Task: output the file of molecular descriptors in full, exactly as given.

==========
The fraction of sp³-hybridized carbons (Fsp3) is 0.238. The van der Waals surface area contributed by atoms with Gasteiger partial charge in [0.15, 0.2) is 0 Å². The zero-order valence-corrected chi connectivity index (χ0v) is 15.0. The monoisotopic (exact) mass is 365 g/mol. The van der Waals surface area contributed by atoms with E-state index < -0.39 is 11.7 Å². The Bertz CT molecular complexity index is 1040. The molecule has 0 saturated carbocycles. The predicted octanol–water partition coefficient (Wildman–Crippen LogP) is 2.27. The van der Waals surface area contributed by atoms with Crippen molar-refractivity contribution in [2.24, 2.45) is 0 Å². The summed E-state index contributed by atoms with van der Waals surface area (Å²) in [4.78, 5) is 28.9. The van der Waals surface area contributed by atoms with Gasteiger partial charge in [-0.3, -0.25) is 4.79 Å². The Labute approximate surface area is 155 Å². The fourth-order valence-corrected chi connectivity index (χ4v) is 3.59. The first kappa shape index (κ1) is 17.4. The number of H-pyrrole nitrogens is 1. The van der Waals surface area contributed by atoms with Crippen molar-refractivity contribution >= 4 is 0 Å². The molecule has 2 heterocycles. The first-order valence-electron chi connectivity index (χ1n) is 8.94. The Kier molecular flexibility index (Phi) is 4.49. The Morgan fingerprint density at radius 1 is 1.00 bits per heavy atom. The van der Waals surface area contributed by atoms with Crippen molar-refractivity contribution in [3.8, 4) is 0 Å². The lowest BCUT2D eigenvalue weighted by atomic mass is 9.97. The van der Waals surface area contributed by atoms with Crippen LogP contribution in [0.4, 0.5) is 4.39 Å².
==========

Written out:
The fraction of sp³-hybridized carbons (Fsp3) is 0.238. The van der Waals surface area contributed by atoms with Gasteiger partial charge in [0.15, 0.2) is 0 Å². The zero-order valence-corrected chi connectivity index (χ0v) is 15.0. The monoisotopic (exact) mass is 365 g/mol. The van der Waals surface area contributed by atoms with E-state index < -0.39 is 11.7 Å². The Bertz CT molecular complexity index is 1040. The molecule has 0 saturated carbocycles. The predicted octanol–water partition coefficient (Wildman–Crippen LogP) is 2.27. The van der Waals surface area contributed by atoms with Crippen molar-refractivity contribution in [2.24, 2.45) is 0 Å². The summed E-state index contributed by atoms with van der Waals surface area (Å²) in [4.78, 5) is 28.9. The van der Waals surface area contributed by atoms with Gasteiger partial charge in [-0.3, -0.25) is 4.79 Å². The Labute approximate surface area is 155 Å². The fourth-order valence-corrected chi connectivity index (χ4v) is 3.59. The first kappa shape index (κ1) is 17.4. The number of H-pyrrole nitrogens is 1. The van der Waals surface area contributed by atoms with Crippen molar-refractivity contribution >= 4 is 0 Å². The molecule has 2 heterocycles. The first-order valence-electron chi connectivity index (χ1n) is 8.94. The Kier molecular flexibility index (Phi) is 4.49. The Morgan fingerprint density at radius 1 is 1.00 bits per heavy atom. The van der Waals surface area contributed by atoms with Crippen molar-refractivity contribution in [3.8, 4) is 0 Å². The lowest BCUT2D eigenvalue weighted by atomic mass is 9.97. The van der Waals surface area contributed by atoms with Crippen LogP contribution in [0.4, 0.5) is 4.39 Å².